Talk like an Egyptian
When Egypt had parliamentary elections only two months ago, they were completely rigged. The party of President Hosni Mubarak left the opposition with only 3% of the seats. The American government said that it was "dismayed". Well, frankly, I was dismayed that all it could say is that it was dismayed, writes Mohamed ElBaradei.india Updated: Feb 01, 2011 13:32 IST
When Egypt had parliamentary elections only two months ago, they were completely rigged. The party of President Hosni Mubarak left the opposition with only 3% of the seats. The American government said that it was "dismayed". Well, frankly, I was dismayed that all it could say is that it was dismayed. The word was hardly adequate to express the way the Egyptian people felt.
Then, as protests built in the streets of Egypt following the overthrow of Tunisia's dictator, I heard US Secretary of State Hillary Clinton's assessment that the government in Egypt is "stable" and "looking for ways to respond to the legitimate needs and interests of the Egyptian people". I was flabbergasted - and puzzled. What did she mean by stable, and at what price? Is it the stability of 29 years of 'emergency' laws, a president with imperial power for 30 years, a parliament that is almost a mockery, a judiciary that is not independent? What we see in Egypt is pseudo-stability. Real stability only comes with a democratically elected government.
If one would like to know why the US does not have credibility in the Middle East, that is precisely the answer. People were absolutely disappointed in the way the US reacted to Egypt's last election. Washington reaffirmed their belief that the US is applying a double standard for its friends, and siding with an authoritarian regime just because it thinks it represents American interests. We are staring at social disintegration, economic stagnation, political repression, and we do not hear anything from the Americans, or, for that matter, the Europeans.
So when America says the Egyptian government is looking for ways to respond to the needs of the Egyptian people, I feel like saying, "Well, it's too late!" This isn't even good realpolitik. We have seen what happened in Tunisia, and before that in Iran. That should teach people there is no stability except when you have government freely chosen by its own people.
Of course, the West has been sold the idea that the only options in the Arab world are between authoritarian regimes and Islamic jihadists. That's bogus. If we are talking about Egypt, there is a whole rainbow variety of people who are secular, liberal, market-oriented, and if you give them a chance they will organise themselves to elect a government that is modern and moderate. They want desperately to catch up with the rest of the world.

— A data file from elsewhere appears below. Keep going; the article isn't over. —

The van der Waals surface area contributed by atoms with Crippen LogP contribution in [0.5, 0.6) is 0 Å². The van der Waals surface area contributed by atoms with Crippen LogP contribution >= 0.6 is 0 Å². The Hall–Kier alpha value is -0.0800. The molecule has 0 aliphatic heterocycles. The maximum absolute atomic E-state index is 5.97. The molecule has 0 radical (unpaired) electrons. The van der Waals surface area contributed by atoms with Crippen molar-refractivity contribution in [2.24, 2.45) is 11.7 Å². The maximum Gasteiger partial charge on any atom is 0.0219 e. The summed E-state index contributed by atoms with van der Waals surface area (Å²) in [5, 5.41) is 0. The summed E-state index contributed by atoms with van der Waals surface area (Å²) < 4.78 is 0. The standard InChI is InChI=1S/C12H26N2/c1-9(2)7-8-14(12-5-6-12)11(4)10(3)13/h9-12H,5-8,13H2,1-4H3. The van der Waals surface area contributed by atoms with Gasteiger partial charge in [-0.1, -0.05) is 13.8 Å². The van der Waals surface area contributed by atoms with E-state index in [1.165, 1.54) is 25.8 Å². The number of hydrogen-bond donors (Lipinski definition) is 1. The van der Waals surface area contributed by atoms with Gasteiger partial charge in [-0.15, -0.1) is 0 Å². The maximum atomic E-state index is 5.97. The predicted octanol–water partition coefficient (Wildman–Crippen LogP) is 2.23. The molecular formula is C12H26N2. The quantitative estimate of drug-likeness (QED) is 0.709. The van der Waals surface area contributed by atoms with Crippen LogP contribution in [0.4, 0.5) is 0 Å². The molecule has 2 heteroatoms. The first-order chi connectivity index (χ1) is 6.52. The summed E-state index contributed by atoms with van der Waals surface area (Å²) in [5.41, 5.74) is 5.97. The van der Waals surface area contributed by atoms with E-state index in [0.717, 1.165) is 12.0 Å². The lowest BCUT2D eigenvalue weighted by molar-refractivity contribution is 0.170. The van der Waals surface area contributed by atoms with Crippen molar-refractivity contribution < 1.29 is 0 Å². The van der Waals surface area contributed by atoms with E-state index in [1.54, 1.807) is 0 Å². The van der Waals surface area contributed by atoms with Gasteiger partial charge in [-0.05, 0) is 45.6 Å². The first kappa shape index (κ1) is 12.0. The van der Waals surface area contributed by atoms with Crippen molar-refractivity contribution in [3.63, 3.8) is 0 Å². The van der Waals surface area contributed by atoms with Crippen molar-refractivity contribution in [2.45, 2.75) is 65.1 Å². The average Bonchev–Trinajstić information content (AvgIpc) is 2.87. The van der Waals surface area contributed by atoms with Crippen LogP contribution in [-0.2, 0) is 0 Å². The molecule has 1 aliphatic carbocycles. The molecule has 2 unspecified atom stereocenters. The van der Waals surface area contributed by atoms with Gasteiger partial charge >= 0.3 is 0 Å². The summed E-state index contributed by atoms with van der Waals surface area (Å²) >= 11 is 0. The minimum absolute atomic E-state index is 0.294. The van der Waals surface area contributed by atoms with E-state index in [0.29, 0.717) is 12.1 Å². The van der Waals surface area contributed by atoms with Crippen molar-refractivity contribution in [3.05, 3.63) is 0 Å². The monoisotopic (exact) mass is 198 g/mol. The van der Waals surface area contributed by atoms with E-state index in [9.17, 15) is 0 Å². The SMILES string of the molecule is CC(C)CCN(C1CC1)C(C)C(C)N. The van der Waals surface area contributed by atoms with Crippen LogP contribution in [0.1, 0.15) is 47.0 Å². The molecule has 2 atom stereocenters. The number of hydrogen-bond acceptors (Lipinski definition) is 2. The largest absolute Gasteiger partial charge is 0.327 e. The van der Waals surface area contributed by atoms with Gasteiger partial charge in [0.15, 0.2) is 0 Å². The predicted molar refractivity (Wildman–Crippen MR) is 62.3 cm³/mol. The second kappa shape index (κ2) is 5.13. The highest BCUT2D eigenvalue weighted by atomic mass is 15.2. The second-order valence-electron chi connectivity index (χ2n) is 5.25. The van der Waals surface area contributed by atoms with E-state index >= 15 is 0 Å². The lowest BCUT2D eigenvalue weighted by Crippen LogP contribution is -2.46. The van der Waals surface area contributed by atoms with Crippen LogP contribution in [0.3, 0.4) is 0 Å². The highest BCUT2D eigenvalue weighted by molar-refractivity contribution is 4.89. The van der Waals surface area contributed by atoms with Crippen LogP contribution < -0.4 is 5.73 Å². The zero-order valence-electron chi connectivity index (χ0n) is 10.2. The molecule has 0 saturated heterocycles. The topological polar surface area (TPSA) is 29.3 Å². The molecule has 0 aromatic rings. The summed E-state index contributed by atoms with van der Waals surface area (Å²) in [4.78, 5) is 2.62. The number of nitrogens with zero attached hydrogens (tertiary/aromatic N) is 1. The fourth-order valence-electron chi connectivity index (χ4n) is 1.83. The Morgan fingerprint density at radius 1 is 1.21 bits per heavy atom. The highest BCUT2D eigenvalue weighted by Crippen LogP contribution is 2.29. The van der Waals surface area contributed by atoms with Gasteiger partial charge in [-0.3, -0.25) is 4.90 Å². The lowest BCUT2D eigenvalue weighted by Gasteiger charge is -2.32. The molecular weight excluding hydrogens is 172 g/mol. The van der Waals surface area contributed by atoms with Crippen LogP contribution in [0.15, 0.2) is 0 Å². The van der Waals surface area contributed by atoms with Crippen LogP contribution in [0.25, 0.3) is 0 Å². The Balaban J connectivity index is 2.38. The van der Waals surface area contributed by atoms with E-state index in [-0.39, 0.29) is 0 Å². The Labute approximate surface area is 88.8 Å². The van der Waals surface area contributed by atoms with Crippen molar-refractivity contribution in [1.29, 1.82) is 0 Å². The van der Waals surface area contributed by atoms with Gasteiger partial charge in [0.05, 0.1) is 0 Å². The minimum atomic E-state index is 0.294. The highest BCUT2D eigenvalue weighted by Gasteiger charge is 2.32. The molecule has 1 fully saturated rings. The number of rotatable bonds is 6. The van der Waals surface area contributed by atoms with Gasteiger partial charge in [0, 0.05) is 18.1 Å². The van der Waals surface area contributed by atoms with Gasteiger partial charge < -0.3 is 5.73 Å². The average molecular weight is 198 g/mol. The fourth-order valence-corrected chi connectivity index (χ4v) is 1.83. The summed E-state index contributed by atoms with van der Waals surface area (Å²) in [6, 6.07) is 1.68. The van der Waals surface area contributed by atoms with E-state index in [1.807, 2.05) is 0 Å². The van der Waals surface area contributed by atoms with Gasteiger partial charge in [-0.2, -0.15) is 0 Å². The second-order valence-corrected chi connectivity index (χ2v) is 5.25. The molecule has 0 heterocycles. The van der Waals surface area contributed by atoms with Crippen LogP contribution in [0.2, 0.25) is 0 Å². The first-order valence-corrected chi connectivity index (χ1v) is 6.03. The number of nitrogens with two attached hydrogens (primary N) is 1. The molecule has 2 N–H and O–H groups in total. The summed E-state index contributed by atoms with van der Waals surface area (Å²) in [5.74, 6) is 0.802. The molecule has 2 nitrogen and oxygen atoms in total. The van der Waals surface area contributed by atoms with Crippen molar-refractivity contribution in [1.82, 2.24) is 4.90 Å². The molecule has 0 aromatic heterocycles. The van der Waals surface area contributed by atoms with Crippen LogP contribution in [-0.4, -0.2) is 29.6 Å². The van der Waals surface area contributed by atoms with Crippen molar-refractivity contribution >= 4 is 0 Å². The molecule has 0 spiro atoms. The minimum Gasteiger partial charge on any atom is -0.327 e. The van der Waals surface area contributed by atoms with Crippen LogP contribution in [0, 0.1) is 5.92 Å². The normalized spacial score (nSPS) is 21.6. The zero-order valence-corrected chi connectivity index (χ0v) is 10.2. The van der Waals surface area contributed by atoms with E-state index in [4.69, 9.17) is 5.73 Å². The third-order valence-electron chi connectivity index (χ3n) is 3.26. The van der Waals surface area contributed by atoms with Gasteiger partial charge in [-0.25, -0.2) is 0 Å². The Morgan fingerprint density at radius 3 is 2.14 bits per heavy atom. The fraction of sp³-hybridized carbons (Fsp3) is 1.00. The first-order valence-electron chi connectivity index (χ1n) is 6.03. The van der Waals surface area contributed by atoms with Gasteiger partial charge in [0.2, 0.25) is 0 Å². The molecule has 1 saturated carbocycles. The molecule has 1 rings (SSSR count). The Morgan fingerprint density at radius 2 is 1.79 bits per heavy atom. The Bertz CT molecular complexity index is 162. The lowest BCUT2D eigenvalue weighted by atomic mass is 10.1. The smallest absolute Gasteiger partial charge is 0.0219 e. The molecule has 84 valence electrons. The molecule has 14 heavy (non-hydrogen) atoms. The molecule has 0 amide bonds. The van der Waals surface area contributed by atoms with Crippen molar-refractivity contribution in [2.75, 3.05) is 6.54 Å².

Instead of equating political Islam with al-Qaeda all the time, take a closer look. Only a few weeks ago, the leader of a group of ultra-conservative Muslims in Egypt issued a fatwa calling for me to "repent" for inciting public opposition to Mubarak, and declaring the ruler has a right to kill me, if I do not desist. This sort of thing moves us toward the Dark Ages. But did we hear a single denunciation from the Egyptian government? No.
Despite all this, I have hoped to find a way toward change through peaceful means. In a country like Egypt, it's not easy to get people to put down their names and government ID numbers on a document calling for fundamental democratic reforms. Yet a million people have done just that. The regime, like the monkey that sees nothing and hears nothing, simply ignored us. As a result, the young people of Egypt have lost patience, and what you've seen in the streets these last few days has all been organised by them.
Each day it gets harder to work with Mubarak's government, even for a transition, and for many of the people you talk to in Egypt, that is no longer an option. They think he has been there 30 years, he is 82 years old, and it is time for a change. For them, the only option is a new beginning. How long this can go on, I don't know. In Egypt, as in Tunisia, there are other forces than just the president and the people. The army's been quite neutral so far, and I would expect it to remain that way. The soldiers and officers are part of the Egyptian people. They know the frustrations. They want to protect the nation.
But this week the Egyptian people broke the barrier of fear, and once that is broken, there is no stopping them.
Mohamed ElBaradei was the Director General of the International Atomic Energy Agency (IAEA). He was awarded the 2005 Nobel Peace Prize. © 2011, Newsweek Inc. The views expressed by the author are personal